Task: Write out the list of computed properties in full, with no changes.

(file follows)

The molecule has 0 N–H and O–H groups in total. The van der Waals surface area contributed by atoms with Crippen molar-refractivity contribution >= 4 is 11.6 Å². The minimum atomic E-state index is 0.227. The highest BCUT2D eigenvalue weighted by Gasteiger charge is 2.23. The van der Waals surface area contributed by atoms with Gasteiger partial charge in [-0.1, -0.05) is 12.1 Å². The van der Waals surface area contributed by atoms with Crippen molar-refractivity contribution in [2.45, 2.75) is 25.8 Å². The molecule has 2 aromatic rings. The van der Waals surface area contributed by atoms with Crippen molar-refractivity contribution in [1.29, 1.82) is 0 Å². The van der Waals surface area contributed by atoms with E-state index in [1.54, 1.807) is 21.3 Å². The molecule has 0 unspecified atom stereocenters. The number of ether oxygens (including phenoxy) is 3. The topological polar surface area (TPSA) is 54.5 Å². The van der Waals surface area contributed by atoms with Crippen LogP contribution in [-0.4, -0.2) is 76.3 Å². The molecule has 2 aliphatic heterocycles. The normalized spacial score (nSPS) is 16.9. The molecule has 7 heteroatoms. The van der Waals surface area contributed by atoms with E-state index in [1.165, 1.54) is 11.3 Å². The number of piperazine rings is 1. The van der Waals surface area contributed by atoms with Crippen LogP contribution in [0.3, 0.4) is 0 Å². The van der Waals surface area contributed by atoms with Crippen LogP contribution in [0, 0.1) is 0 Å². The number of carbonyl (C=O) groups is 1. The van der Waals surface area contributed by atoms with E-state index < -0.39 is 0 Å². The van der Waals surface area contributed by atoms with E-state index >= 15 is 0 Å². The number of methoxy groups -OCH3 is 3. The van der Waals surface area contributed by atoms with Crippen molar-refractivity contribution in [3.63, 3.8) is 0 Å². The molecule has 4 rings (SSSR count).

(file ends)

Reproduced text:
The molecule has 0 N–H and O–H groups in total. The van der Waals surface area contributed by atoms with Crippen molar-refractivity contribution >= 4 is 11.6 Å². The minimum atomic E-state index is 0.227. The highest BCUT2D eigenvalue weighted by Gasteiger charge is 2.23. The van der Waals surface area contributed by atoms with Gasteiger partial charge in [-0.1, -0.05) is 12.1 Å². The van der Waals surface area contributed by atoms with Crippen molar-refractivity contribution in [2.45, 2.75) is 25.8 Å². The molecule has 2 aromatic rings. The van der Waals surface area contributed by atoms with Crippen molar-refractivity contribution in [1.29, 1.82) is 0 Å². The van der Waals surface area contributed by atoms with E-state index in [1.54, 1.807) is 21.3 Å². The molecule has 0 unspecified atom stereocenters. The number of ether oxygens (including phenoxy) is 3. The topological polar surface area (TPSA) is 54.5 Å². The van der Waals surface area contributed by atoms with Crippen LogP contribution in [-0.4, -0.2) is 76.3 Å². The molecule has 2 aliphatic heterocycles. The normalized spacial score (nSPS) is 16.9. The molecule has 7 heteroatoms. The van der Waals surface area contributed by atoms with E-state index in [1.165, 1.54) is 11.3 Å². The number of piperazine rings is 1. The van der Waals surface area contributed by atoms with Crippen LogP contribution in [0.3, 0.4) is 0 Å². The van der Waals surface area contributed by atoms with Crippen LogP contribution in [0, 0.1) is 0 Å². The number of carbonyl (C=O) groups is 1. The van der Waals surface area contributed by atoms with E-state index < -0.39 is 0 Å². The van der Waals surface area contributed by atoms with E-state index >= 15 is 0 Å². The number of methoxy groups -OCH3 is 3. The van der Waals surface area contributed by atoms with Crippen molar-refractivity contribution in [3.63, 3.8) is 0 Å². The molecule has 4 rings (SSSR count).